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Encyclopedia of Rumrunners and Speakeasies: Freeport During Prohibition: 1920

1920 - February

A former saloon on Railroad Avenue, owned by George Florenzie, was raided.  Florenzie claimed that the small amount of liquor seized was for medicinal purposes only.  


"Raid Freeport Saloon." South Side Observer. February 20, 1920, 1. Accessed September 30, 2019.

Researched by Regina G. Feeney, September 30, 2019.

1920 - August

In August 1920, two men, one of whom was Freeporter Garfield Post, were arrested in Rockville Centre and fined $50 each for driving under the influence of alcohol. 


"Drinking and Driving End in Heavy Fines For Two." The Long Island News and Owl. August 20, 1920, Accessed December 20, 2019.

Researched by Regina G. Feeney, September 30, 2019.

1920 - October

The Casino Hotel was raided in October 8, 1920 after the authorities received several complaints of flagrant violations of the Volstead Act.  Proprietor Dominick Ferrara was arrested after several cases of whiskey was found on the premises. He was later acquitted.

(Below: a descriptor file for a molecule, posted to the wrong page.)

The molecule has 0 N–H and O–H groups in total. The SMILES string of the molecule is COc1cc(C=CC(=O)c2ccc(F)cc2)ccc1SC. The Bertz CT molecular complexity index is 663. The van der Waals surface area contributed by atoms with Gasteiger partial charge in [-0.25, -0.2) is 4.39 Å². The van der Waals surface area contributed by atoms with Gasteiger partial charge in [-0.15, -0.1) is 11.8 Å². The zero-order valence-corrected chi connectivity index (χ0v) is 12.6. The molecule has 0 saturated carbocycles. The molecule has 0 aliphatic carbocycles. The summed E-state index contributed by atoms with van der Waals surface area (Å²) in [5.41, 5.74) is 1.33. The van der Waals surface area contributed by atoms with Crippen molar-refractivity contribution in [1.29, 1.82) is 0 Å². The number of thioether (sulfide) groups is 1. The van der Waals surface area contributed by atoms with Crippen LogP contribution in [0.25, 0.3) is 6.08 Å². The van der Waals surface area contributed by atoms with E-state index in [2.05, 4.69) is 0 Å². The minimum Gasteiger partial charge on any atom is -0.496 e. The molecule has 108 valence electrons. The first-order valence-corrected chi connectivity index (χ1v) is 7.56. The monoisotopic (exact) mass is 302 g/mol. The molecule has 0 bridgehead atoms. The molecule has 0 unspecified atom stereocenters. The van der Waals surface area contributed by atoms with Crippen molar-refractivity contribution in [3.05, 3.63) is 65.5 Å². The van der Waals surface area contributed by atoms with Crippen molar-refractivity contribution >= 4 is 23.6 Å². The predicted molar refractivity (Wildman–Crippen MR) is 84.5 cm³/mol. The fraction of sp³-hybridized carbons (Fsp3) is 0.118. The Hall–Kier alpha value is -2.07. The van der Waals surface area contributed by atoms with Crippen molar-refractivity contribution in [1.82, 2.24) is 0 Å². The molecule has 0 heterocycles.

See also:

Casino Pool


"Casino Hotel Raided Tuesday." Nassau County Review. October 8, 1920, 1. Accessed December 10, 2017.

Researched by Regina G. Feeney, December 10, 2019.

1920 - October

During a parade in Patchogue, four Freeport Elks were taken into custody when it was discovered that the coffin they were carrying in the parade contained a magnum of whiskey.


"Fluid in Coffin In Elks' Parade Not for the Dead." The Evening World. October 20, 1920, 3. Accessed December 13, 2019.

Researched by Regina G. Feeney, December 13, 2019.

October - 1920

Freeport Police confiscated a moving van loaded with cases of whiskey.  The moving van had run out of gas on Bayview Avenue.  When frisked by Captain Hartman, the driver and his companion were found to have two revolvers.  The men arrested were Joseph Murgiolo of New York City and Gasper Maceri of Brooklyn.


"Find Van Loaded with Whiskey." Nassau County Review. October 8, 1920, 1. Accessed July 11, 2019.

Researched by Regina G. Feeney, July 11, 2019.

November - 1920

Dominic Ferrara was acquitted of charges of violating the Volstead Act.  Ferrara's attorney, George M. Levy, had argued that the government could not prove that the liquor found in his bedroom was intended to be sold.  

See also:

Levy, George Morton


"Acquits Ferrera of Liquor Charge." Nassau County Review. November 26, 1920, 4. Accessed December 27, 2019.

Researched by Regina G. Feeney, December 27, 2019.